5. Trae Young, PG, Oklahoma

Trae Young was a consensus first-team All-American who led the country in scoring and assists as a freshman. He produced more points than any other player per game–by a wide margin–and had the highest usage rate by a freshman since the stat first started being recorded in 2009-10.

Young is the most polarizing prospect in the draft so naturally he has been linked to the Knicks. The Ringer’s Kevin O’Connor reported that New York has the hots for Young following a meeting at the draft combine. And according to Young’s father the interest is mutual.

In an interview with Stefan Bondy of The New York Daily News Young’s father, Ray, spoke about the criticism Trae faced in his lone season at Oklahoma and how it should prepare him for New York.

“Trae’s been scrutinized to the point that he has thick skin. None of that stuff is going to bother him. He was like the darling of college basketball for three months, and then the last month-and-a-half he turned into a bad guy, for some reason.”

Young went from Steph Curry doppelganger to an overrated flash in the pan seemingly overnight even though he lit up the nation by scoring 40 points on four different occasions.

It’s still wise to be concerned over Young’s potential fit in the league. He struggled with efficiency–at a time when that’s valued more than ever–and his size makes him a liability on defense. The former McDonald’s All-American shot just 42.2 percent from the field and 36 percent on threes; and according to Hoop-Math.com, he made only 53.5 percent of his shots at the rim.

6. Wendell Carter Jr., C, Duke

Marvin Bagley overshadowed Wendell Carter in their one season at Duke. The likely top three pick received all the headlines on his way to being named ACC Player of the Year and a consensus first-team All-American. The Knicks won’t be in any position to get Bagley, but they have interest in Carter, who should be available at the nine spot.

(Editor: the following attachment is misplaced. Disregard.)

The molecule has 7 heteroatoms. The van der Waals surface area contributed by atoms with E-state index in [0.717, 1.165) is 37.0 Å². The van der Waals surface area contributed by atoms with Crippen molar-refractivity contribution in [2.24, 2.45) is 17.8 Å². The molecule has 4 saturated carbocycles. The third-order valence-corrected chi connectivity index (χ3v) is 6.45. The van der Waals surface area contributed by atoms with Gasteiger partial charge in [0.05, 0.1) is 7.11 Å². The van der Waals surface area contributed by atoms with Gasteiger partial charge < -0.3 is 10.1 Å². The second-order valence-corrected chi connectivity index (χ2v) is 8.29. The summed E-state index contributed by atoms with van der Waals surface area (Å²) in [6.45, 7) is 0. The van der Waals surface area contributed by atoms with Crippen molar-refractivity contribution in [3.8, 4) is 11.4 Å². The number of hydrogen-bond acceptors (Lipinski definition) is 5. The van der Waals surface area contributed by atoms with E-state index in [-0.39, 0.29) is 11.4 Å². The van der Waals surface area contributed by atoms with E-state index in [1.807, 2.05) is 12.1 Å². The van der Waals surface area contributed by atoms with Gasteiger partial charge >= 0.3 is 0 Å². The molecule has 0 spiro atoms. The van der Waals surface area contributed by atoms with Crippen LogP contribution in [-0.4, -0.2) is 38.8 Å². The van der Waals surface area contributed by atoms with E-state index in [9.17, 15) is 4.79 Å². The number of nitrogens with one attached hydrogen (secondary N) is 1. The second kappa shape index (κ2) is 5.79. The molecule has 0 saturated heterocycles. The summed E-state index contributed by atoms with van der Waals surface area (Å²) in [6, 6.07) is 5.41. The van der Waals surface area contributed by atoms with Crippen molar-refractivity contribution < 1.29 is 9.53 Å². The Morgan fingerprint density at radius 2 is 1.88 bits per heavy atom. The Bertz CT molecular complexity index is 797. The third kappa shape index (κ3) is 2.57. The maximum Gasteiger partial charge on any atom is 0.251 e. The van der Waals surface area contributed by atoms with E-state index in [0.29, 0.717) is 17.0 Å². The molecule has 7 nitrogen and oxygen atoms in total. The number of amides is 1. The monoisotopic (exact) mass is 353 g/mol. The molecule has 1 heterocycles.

He’s already begun honing his craft as a rim protector, blocking 3.1 shots per 40 minutes last season, and his promising shooting touch is something that should give Porzingis relief on the offensive end. Carter averaged 73.8 percent from the free throw line and made 19 of his 46 attempts from three-point range (41.3 percent).

He was solid around the rim on offense too. Carter made 70.2 percent of his shots at the rim and 75 percent of his putback attempts. If it touched his hands around the basket, it was going in.

Bagley had a usage percentage of 26.3 percent to Carter’s 22.8 percent. He can do damage while a superstar teammate is dominating the ball. That’s encouraging for a potential Porzingis pairing.

7. Miles Bridges, F, Michigan St.

Miles Bridges did the unthinkable when he returned to Michigan State for his sophomore season following an outstanding freshman campaign. He’s probably regretting that decision now. Bridges’ stock took a hit as his numbers declined and the Spartans were bounced early in the NCAA Tournament.

A year ago at this time, people were making comparisons to Draymond Green (another former Spartan) but now “the other Bridges” slipped through the cracks. He’s been overshadowed by teammate Jaren Jackson. That’s why New York will likely be in a position to draft him.

At first glance, Bridges is the ideal fit for the modern NBA. He’s a 3-and-D wing who can guard multiple positions and rebound well. Even though he’s been given the dreaded label of a “tweener” he still feels like a matchup nightmare for most power forwards with his three-point shooting and explosive athleticism.

The lack of top-ten interest in Bridges isn’t necessarily an indictment of him, but of this draft process. We’ve forgotten about how good Bridges was just a year ago. The Knicks could end up with a steal at No. 9 with Miles Bridges.